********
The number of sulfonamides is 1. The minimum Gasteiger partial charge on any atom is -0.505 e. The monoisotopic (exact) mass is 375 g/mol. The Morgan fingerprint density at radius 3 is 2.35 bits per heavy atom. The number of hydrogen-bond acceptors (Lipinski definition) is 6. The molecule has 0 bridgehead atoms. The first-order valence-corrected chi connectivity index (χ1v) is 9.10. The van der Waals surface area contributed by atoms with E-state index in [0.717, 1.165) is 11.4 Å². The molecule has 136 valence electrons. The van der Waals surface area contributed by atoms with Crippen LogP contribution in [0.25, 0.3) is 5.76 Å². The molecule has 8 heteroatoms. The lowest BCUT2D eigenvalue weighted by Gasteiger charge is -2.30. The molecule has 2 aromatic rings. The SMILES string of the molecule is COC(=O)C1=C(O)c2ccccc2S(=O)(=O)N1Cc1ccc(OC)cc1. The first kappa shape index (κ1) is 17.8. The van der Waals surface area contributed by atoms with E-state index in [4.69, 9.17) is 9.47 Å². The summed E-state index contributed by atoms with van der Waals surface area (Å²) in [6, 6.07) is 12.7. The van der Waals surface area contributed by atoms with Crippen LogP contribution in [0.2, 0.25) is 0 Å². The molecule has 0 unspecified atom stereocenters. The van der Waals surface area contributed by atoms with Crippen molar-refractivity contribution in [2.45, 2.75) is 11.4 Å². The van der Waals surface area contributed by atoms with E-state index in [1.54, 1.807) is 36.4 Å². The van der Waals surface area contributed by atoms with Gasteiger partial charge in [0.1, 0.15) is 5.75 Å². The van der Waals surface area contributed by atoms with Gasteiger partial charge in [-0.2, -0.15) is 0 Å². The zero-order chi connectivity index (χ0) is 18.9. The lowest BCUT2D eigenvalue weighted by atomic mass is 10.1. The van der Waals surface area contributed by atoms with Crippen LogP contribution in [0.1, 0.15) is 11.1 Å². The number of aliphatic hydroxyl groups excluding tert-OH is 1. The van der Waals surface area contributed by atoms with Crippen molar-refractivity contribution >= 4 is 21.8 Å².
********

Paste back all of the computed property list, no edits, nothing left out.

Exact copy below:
The number of sulfonamides is 1. The minimum Gasteiger partial charge on any atom is -0.505 e. The monoisotopic (exact) mass is 375 g/mol. The Morgan fingerprint density at radius 3 is 2.35 bits per heavy atom. The number of hydrogen-bond acceptors (Lipinski definition) is 6. The molecule has 0 bridgehead atoms. The first-order valence-corrected chi connectivity index (χ1v) is 9.10. The van der Waals surface area contributed by atoms with E-state index in [0.717, 1.165) is 11.4 Å². The molecule has 136 valence electrons. The van der Waals surface area contributed by atoms with Crippen LogP contribution in [0.25, 0.3) is 5.76 Å². The molecule has 8 heteroatoms. The lowest BCUT2D eigenvalue weighted by Gasteiger charge is -2.30. The molecule has 2 aromatic rings. The SMILES string of the molecule is COC(=O)C1=C(O)c2ccccc2S(=O)(=O)N1Cc1ccc(OC)cc1. The first kappa shape index (κ1) is 17.8. The van der Waals surface area contributed by atoms with E-state index in [4.69, 9.17) is 9.47 Å². The summed E-state index contributed by atoms with van der Waals surface area (Å²) in [6, 6.07) is 12.7. The van der Waals surface area contributed by atoms with Crippen LogP contribution in [0.2, 0.25) is 0 Å². The molecule has 0 unspecified atom stereocenters. The van der Waals surface area contributed by atoms with Crippen molar-refractivity contribution in [2.45, 2.75) is 11.4 Å². The van der Waals surface area contributed by atoms with E-state index in [1.54, 1.807) is 36.4 Å². The van der Waals surface area contributed by atoms with Gasteiger partial charge in [0.1, 0.15) is 5.75 Å². The van der Waals surface area contributed by atoms with Gasteiger partial charge in [-0.2, -0.15) is 0 Å². The zero-order chi connectivity index (χ0) is 18.9. The lowest BCUT2D eigenvalue weighted by atomic mass is 10.1. The van der Waals surface area contributed by atoms with Crippen LogP contribution in [0.1, 0.15) is 11.1 Å². The number of aliphatic hydroxyl groups excluding tert-OH is 1. The van der Waals surface area contributed by atoms with Crippen molar-refractivity contribution >= 4 is 21.8 Å².